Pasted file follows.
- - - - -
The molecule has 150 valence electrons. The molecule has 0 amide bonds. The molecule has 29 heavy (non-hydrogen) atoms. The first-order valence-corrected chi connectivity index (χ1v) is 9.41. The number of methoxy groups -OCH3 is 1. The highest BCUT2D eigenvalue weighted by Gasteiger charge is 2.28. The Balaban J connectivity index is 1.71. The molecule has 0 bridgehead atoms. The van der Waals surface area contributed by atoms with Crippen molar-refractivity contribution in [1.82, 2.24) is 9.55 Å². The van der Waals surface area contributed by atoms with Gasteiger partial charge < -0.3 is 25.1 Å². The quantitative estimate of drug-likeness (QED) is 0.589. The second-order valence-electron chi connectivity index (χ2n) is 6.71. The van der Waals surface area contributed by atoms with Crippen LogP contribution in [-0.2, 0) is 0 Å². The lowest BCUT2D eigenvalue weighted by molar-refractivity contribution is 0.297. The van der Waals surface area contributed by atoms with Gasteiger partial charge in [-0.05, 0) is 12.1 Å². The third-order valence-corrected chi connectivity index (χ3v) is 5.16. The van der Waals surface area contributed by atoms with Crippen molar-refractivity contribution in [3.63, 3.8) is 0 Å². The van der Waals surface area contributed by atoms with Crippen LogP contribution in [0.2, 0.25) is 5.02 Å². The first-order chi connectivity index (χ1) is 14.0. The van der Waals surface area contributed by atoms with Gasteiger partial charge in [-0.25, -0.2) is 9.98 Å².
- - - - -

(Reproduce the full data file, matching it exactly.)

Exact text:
The molecule has 150 valence electrons. The molecule has 0 amide bonds. The molecule has 29 heavy (non-hydrogen) atoms. The first-order valence-corrected chi connectivity index (χ1v) is 9.41. The number of methoxy groups -OCH3 is 1. The highest BCUT2D eigenvalue weighted by Gasteiger charge is 2.28. The Balaban J connectivity index is 1.71. The molecule has 0 bridgehead atoms. The van der Waals surface area contributed by atoms with Crippen molar-refractivity contribution in [1.82, 2.24) is 9.55 Å². The van der Waals surface area contributed by atoms with Gasteiger partial charge < -0.3 is 25.1 Å². The quantitative estimate of drug-likeness (QED) is 0.589. The second-order valence-electron chi connectivity index (χ2n) is 6.71. The van der Waals surface area contributed by atoms with Crippen LogP contribution in [-0.2, 0) is 0 Å². The lowest BCUT2D eigenvalue weighted by molar-refractivity contribution is 0.297. The van der Waals surface area contributed by atoms with Gasteiger partial charge in [-0.05, 0) is 12.1 Å². The third-order valence-corrected chi connectivity index (χ3v) is 5.16. The van der Waals surface area contributed by atoms with Crippen molar-refractivity contribution in [3.63, 3.8) is 0 Å². The van der Waals surface area contributed by atoms with Crippen LogP contribution in [0.2, 0.25) is 5.02 Å². The first-order chi connectivity index (χ1) is 14.0. The van der Waals surface area contributed by atoms with Gasteiger partial charge in [-0.25, -0.2) is 9.98 Å².